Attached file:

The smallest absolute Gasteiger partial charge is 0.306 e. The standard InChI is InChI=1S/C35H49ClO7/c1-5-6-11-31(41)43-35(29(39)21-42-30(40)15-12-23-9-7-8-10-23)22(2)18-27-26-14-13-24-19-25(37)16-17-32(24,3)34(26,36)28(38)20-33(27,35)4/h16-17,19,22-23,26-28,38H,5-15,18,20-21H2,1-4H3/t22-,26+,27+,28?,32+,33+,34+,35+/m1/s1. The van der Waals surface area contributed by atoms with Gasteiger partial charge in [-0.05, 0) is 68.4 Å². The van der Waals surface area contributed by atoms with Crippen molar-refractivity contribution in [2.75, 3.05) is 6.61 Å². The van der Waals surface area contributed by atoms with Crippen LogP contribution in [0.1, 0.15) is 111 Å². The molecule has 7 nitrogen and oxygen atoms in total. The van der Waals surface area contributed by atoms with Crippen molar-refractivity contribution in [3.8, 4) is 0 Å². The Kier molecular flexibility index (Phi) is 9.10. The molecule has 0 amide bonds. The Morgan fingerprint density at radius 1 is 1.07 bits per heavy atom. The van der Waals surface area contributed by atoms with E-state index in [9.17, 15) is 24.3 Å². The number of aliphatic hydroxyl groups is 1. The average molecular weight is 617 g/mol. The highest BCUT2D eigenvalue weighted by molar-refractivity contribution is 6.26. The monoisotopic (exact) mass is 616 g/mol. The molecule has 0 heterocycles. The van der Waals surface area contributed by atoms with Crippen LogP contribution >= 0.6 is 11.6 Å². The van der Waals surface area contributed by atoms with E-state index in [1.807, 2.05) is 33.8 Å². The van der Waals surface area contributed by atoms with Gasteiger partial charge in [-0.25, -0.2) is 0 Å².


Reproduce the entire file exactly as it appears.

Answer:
The smallest absolute Gasteiger partial charge is 0.306 e. The standard InChI is InChI=1S/C35H49ClO7/c1-5-6-11-31(41)43-35(29(39)21-42-30(40)15-12-23-9-7-8-10-23)22(2)18-27-26-14-13-24-19-25(37)16-17-32(24,3)34(26,36)28(38)20-33(27,35)4/h16-17,19,22-23,26-28,38H,5-15,18,20-21H2,1-4H3/t22-,26+,27+,28?,32+,33+,34+,35+/m1/s1. The van der Waals surface area contributed by atoms with Gasteiger partial charge in [-0.05, 0) is 68.4 Å². The van der Waals surface area contributed by atoms with Crippen molar-refractivity contribution in [2.75, 3.05) is 6.61 Å². The van der Waals surface area contributed by atoms with Crippen LogP contribution in [0.1, 0.15) is 111 Å². The molecule has 7 nitrogen and oxygen atoms in total. The van der Waals surface area contributed by atoms with Crippen molar-refractivity contribution in [3.8, 4) is 0 Å². The Kier molecular flexibility index (Phi) is 9.10. The molecule has 0 amide bonds. The Morgan fingerprint density at radius 1 is 1.07 bits per heavy atom. The van der Waals surface area contributed by atoms with E-state index in [9.17, 15) is 24.3 Å². The number of aliphatic hydroxyl groups is 1. The average molecular weight is 617 g/mol. The highest BCUT2D eigenvalue weighted by molar-refractivity contribution is 6.26. The monoisotopic (exact) mass is 616 g/mol. The molecule has 0 heterocycles. The van der Waals surface area contributed by atoms with Crippen LogP contribution >= 0.6 is 11.6 Å². The van der Waals surface area contributed by atoms with E-state index in [1.807, 2.05) is 33.8 Å². The van der Waals surface area contributed by atoms with Gasteiger partial charge in [-0.25, -0.2) is 0 Å².